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Monday, April 26, 2010

Police State Canada 2010 and the G20 Summit

By Dana Gabriel


The G20 summit will be held on June 26-27 at the Metro Toronto Convention Centre preceded by the G8 summit which will take place in Huntsville, Ontario. The secretive meetings will be attended by world leaders, finance ministers, central bank governors, along with thousands of other delegates. It will be the largest security event in Canadian history exceeding the Vancouver Winter Olympics. Downtown Toronto will be turned into a security fortress with fences, barricades, checkpoints and street closures thus greatly affecting local residents. While the G8/G20 summits will attract their share of peaceful protesters, other more radical and fringe elements may try to capitalize on the event. Agent provocateurs might also be used whose actions could then justify a police crackdown and as a means to demonize all demonstrators. The G20 summit will deepen police state measures, as well as further integrate local, provincial, federal law enforcement agencies and the military.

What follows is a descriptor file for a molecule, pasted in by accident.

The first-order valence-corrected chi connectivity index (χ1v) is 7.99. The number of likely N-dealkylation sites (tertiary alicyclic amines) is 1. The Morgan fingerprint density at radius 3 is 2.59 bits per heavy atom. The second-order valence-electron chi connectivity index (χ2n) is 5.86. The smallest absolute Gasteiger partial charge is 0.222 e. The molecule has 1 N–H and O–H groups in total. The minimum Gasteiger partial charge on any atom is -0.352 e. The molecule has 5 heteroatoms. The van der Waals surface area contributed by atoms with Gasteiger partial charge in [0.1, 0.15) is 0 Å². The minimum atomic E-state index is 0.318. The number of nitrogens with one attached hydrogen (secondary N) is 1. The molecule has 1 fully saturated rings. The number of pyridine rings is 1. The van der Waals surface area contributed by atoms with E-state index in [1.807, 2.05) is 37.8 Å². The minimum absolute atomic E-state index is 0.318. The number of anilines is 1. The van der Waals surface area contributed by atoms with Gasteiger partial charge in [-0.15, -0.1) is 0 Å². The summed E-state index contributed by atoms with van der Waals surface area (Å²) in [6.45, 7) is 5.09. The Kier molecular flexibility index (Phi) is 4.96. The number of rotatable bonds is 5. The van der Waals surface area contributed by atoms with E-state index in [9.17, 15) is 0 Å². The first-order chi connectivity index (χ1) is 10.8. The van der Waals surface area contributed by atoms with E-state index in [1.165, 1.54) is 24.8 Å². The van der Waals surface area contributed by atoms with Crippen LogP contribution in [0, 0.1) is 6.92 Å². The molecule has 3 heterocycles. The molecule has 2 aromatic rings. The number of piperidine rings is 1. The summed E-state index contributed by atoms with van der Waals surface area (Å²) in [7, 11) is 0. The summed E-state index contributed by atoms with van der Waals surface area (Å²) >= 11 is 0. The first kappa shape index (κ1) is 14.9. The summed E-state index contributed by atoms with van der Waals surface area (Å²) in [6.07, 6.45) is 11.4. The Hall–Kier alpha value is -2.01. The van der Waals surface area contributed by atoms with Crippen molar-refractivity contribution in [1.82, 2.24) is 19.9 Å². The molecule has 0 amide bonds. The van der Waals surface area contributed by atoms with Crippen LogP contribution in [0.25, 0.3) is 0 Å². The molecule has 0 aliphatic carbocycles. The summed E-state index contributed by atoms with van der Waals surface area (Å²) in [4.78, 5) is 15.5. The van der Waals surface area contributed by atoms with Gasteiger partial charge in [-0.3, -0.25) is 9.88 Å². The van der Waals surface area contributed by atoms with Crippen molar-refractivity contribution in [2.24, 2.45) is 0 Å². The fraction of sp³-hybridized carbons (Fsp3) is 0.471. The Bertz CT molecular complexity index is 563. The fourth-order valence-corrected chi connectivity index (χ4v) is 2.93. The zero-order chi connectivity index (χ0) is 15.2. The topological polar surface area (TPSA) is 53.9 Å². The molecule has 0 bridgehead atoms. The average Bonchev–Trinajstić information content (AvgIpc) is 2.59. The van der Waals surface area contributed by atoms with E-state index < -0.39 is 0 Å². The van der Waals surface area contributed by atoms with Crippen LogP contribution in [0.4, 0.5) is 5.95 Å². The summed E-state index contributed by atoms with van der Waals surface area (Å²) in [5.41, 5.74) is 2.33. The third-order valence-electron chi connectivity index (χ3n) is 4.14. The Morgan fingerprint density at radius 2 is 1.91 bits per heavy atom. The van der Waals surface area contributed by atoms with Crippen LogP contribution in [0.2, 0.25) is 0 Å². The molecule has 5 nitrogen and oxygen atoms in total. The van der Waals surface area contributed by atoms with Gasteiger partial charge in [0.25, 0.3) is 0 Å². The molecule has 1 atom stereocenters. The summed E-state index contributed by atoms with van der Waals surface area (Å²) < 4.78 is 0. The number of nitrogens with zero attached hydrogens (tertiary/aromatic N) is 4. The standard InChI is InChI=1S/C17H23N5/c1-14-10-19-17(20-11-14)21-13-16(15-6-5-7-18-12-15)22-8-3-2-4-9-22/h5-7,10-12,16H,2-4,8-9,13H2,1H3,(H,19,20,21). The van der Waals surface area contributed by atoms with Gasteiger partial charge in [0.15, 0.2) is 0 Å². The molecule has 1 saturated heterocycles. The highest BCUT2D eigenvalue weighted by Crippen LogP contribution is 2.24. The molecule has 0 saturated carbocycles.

Security for the upcoming G20 summit will be the responsibility of the Integrated Security Unit, “comprised of the RCMP, the OPP (in the G8 context), the Canadian Forces, Toronto Police Service, Peel Regional Police and other law enforcement and security experts who will work collaboratively.” Ed Boltuc, a member of the G20 planning team for the Toronto Police Service stated, “The Olympics that you saw recently in Vancouver was actually the largest security event ever to take place here in Canada. The G20/G8 surpasses that completely.” He went on to say, “There’s going to be a massive — absolutely massive — presence of police and security on the ground like you’ve never seen before.” The Globe and Mail reported that as many as 10,000 uniformed officers, along with a 1,000 private security guards will be deployed together with an unspecified number of Canadian soldiers. Foreign dignitaries attending the meetings will also have their own security detail. The federal government security costs are expected to top $179 million.